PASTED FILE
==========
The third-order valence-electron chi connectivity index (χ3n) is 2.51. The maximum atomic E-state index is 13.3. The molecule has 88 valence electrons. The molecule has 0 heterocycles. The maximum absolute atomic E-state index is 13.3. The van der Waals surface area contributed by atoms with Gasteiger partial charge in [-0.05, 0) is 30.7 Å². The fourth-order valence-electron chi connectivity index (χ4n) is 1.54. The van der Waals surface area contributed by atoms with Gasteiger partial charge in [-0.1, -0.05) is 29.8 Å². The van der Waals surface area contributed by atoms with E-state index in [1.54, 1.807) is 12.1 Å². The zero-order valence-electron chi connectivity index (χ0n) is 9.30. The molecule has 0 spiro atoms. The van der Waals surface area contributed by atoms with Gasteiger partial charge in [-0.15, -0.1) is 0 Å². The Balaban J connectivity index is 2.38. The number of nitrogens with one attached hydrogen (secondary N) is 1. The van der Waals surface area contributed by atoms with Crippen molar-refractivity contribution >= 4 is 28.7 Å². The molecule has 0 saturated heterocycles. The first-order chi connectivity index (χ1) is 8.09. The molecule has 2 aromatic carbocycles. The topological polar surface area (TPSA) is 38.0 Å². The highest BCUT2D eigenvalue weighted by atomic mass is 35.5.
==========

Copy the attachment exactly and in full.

The third-order valence-electron chi connectivity index (χ3n) is 2.51. The maximum atomic E-state index is 13.3. The molecule has 88 valence electrons. The molecule has 0 heterocycles. The maximum absolute atomic E-state index is 13.3. The van der Waals surface area contributed by atoms with Gasteiger partial charge in [-0.05, 0) is 30.7 Å². The fourth-order valence-electron chi connectivity index (χ4n) is 1.54. The van der Waals surface area contributed by atoms with Gasteiger partial charge in [-0.1, -0.05) is 29.8 Å². The van der Waals surface area contributed by atoms with E-state index in [1.54, 1.807) is 12.1 Å². The zero-order valence-electron chi connectivity index (χ0n) is 9.30. The molecule has 0 spiro atoms. The van der Waals surface area contributed by atoms with Gasteiger partial charge in [-0.15, -0.1) is 0 Å². The Balaban J connectivity index is 2.38. The number of nitrogens with one attached hydrogen (secondary N) is 1. The van der Waals surface area contributed by atoms with Crippen molar-refractivity contribution >= 4 is 28.7 Å². The molecule has 0 saturated heterocycles. The first-order chi connectivity index (χ1) is 8.09. The molecule has 2 aromatic carbocycles. The topological polar surface area (TPSA) is 38.0 Å². The highest BCUT2D eigenvalue weighted by atomic mass is 35.5.